Below is the uncorrected machine-read text of this chapter, intended to provide our own search engines and external engines with highly rich, chapter-representative searchable text of each book. Because it is UNCORRECTED material, please consider the following text as a useful but insufficient proxy for the authoritative book pages.
MAGNETIC CONFINEMENT FUSION 81 Past Achievements Neutral-beam injection has several features that have made it attractive for implementing experiments on numerous tokamaks over the past two decades. Since the beam is trapped by the plasma and transfers energy to it through two- body interactions, the physics involved is relatively straightforward and calculable, allowing the power deposition profile to be predicted accurately. The experimental flexibility has enabled neutral-beam injection to provide most of the heating for transport and confinement studies on tokamaks since the 1970s. Over this period, the injected power levels have been increased from the 100-kW range to 33 MW. Recently, neutral beams have produced ion temperatures up to 44 keV in some of the world's major tokamaks. Beams, including tritium, were used in some cases to produce more than 10 MW of fusion power. (See Figure 4.3.) Beams played an essential role in the discovery of peaked density profile enhanced confinement regimes (called Supershots) and the first demonstration of "bootstrap current," a gradient-driven self-current, on a tokamak. Neutral beams also are important for driving plasmas into H- modes and VH-modes. Future Prospects The neutral beams used on tokamaks over the past 20 years have all been based on positive ion sources (with an electron added in the neutralizer to form the neutral beam). The practical neutralization efficiency that can be achieved with the positive ions decreases very rapidly at deuterium beam energies of 120 keV and greater. Therefore, for future applications (MeV energies may be desirable in reactors), negative ion beams are more attractive. The achievable neutralization efficiency in an optimized-thickness gas cell is high for negative ion beams (58â60%) and is nearly independent of energy in the hundreds of keV to many MeV range. The roles for neutral beams in the future will include reliable plasma heating and central plasma current drive. Technical opportunities abound for improving the current density, brightness, and gas efficiency of negative ion sources, and for perfecting photodetachment neutralizers and plasma neutralizers that could permit still higher neutralization efficiencies. Radio-Frequency Heating and Current Drive Introduction and Background An alternative way to heat plasmas to high temperatures is by means of radio-frequency waves. Radio-frequency heating spans a very large range of frequencies, from a few megahertz (MHz or 106 Hz) to a few hundred gigahertz (100 GHz or 1011 Hz). (One hertz designates one cycle per second oscillation frequency.) The low-frequency end corresponds to the regime of AlfvÃ©n waves,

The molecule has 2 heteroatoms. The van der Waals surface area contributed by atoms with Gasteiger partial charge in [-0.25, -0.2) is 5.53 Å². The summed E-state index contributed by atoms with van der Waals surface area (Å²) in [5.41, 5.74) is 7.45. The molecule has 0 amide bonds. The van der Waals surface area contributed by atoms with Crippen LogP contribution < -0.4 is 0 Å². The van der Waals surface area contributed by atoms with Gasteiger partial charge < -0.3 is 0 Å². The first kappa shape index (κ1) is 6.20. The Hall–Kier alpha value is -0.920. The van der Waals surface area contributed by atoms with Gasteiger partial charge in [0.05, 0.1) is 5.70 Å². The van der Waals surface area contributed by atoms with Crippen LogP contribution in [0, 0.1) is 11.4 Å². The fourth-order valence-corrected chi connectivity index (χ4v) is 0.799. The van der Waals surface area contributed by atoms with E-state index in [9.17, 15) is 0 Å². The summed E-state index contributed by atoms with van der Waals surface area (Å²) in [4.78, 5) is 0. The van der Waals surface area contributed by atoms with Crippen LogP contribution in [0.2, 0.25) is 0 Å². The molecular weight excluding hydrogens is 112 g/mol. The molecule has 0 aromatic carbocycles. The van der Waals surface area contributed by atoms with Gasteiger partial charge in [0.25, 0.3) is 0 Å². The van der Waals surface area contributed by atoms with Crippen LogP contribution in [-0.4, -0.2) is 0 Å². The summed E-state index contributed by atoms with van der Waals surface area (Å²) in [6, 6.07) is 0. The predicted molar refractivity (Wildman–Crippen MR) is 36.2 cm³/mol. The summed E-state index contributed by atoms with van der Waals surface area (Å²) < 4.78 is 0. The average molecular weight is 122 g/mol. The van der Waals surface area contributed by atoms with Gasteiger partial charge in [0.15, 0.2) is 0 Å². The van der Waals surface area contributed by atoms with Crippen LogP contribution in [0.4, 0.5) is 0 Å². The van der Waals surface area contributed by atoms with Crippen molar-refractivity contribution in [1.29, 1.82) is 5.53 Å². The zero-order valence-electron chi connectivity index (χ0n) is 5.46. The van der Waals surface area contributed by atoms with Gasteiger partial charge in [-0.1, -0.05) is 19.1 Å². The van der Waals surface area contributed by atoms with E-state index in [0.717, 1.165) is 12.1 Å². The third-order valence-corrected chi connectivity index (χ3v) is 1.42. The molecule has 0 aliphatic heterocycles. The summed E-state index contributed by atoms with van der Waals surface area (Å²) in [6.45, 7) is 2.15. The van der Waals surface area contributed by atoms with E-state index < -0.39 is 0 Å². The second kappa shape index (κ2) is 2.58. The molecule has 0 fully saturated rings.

MAGNETIC CONFINEMENT FUSION 82 FIGURE 4.3 Photograph of the Tokamak Fusion Test Reactor (TFTR), located at the Princeton Plasma Physics Laboratory. The major radius of the donut- shaped plasma is 2.5 m. Typical plasma currents are 2.5 MA at toroidal magnetic fields of 52 kG. Powered by intense neutral beams and with a deuterium-tritium fuel mixture, TFTR has achieved record ion temperatures of 44 keV and fusion powers of 10.7 MW in second-long pulses. (Courtesy of Princeton Plasma Physics Laboratory.) while the high-frequency regime corresponds to electron cyclotron waves, which are resonant with electrons gyrating at their gyro (cyclotron) frequency or its harmonics. Other frequencies of interest include the ion-gyro frequency or its harmonics (30â200 MHz) and the ion plasma frequency (more accurately the so-called lower-hybrid frequency) at 1â4 GHz. The basic premise of rf heating is that an antenna installed in the vicinity of the vessel wall radiates electromagnetic waves that deliver rf power from a transmitter to the high- temperature plasma core where the power is absorbed by wave-particle resonances. For example, AlfvÃ©n waves and lower-hybrid waves may transfer their energy and momentum to electron motion parallel to the magnetic field by the process of "Landau damping" (named after the famous Russian theoretical physicist who first predicted this kind of resonant wave-particle interaction nearly five decades ago). The accelerated resonant particles eventually dissipate their energy in the background plasma by collisions, thereby heating the bulk plasma particles. If, in addition, the waves travel in a preferred toroidal direction (which can be